Data stored should be valid according to the data model (in this case, RDF) and to the guarantees offered by the database, as well as to any application-specific integrity constraints that may exist. Stardog’s transactions are guaranteed not to violate integrity constraints during execution. A transaction that would leave a database in an inconsistent or invalid state is aborted.

See the Data Quality Constraints section for a more detailed consideration of Stardog’s integrity constraint mechanism.


A Stardog connection will run in SNAPSHOTisolation level if it has not started an explicit transaction and will run in SNAPSHOT or SERIALIZABLE isolation level depending on the value of the database configuration option transaction.isolation. In any of these modes, uncommitted changes will only be visible to the connection that made the changes: no other connection can see those values before they are committed. Thus, “dirty reads” can never occur. Additionally, a transaction will only see changes which were committed before the transaction began, so there are no “non-repeatable reads”.

SNAPSHOT isolation does suffer from the write skew anomaly, which poses a problem when operating under external logical constraints. We illustrate this with the following example, where the database initially has two triples :a :val 100 and :b :val 50, and the application imposes the constraint that the total can never be less than 0.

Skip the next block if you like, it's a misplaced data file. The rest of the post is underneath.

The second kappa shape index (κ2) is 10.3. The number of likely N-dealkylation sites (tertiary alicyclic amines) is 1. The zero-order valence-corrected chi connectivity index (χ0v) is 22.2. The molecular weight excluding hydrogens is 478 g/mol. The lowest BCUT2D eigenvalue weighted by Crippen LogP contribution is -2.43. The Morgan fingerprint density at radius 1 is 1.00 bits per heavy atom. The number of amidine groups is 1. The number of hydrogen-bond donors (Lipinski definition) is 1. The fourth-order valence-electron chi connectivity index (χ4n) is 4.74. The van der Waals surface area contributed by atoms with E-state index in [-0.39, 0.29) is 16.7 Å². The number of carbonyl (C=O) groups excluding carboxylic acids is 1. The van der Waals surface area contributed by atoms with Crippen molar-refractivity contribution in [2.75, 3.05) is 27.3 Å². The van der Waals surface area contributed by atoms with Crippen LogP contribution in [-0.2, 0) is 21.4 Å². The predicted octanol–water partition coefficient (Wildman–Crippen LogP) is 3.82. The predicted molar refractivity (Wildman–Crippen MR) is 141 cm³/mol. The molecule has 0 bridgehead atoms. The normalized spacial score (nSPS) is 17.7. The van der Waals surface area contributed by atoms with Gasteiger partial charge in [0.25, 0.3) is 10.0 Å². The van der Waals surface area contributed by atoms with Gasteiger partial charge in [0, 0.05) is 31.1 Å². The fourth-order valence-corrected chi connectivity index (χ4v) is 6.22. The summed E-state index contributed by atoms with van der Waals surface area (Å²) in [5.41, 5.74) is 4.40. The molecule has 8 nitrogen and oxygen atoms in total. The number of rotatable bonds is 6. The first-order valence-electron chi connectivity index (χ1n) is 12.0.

Example of write-skew anomaly:

Time Connection 1 Connection 2 Connection 3
1 SELECT ?val {:a :val ?val} <= 100 SELECT ?val {:b :val ?val} <= 50  
2 INSERT {:a :val 0} INSERT {:b :val 0}  
4     *BEGIN TX*
5     SELECT ?val {?a :val ?val} <= 0
6     SELECT ?val {?b :val ?val} <= 0

At the end of this scenario, Connection 1 believes the state of the database to be :a :val 0 and :b :val 50, so the constraint is not violated. Similarly, Connection 2 believes the state of the database to be :a :val 100 and :b :val 0, which also does not violate the constraint. However, Connection 3 sees :a :val 0 and :b :val 0 which violates the logical constraint.

No locks are taken, or any conflict resolution performed, for concurrent transactions in SNAPSHOT isolation level. If there are conflicting changes, the transaction with the highest commit timestamp (functionally, the transaction which committed “last”) will be the result held in the database. This may yield unexpected results since every transaction reads from a snapshot that was created at the time its transaction started.

Consider the following query being executed by two concurrent threads in READ COMMITTED SNAPSHOT isolation level against a database having the triple :counter :val 1 initially:

INSERT { :counter :val ?newValue }
DELETE { :counter :val ?oldValue }
WHERE  { :counter :val ?oldValue
         BIND (?oldValue+1 AS ?newValue) }

Since each transaction will read the current value from its snapshot, it is possible that both transactions will read the value 1 and insert the value 2 even though we expect the final value to be 3.

Isolation level SERIALIZABLE can be used to avoid these situations. In SERIALIZABLE mode an exclusive lock needs to be acquired before a transaction begins. This ensures concurrent updates cannot interfere with each other, but as a result update throughput will decrease since only one transaction can run at a time.


By default Stardog’s transacted writes are durable and no other actions are required.

Chapter Contents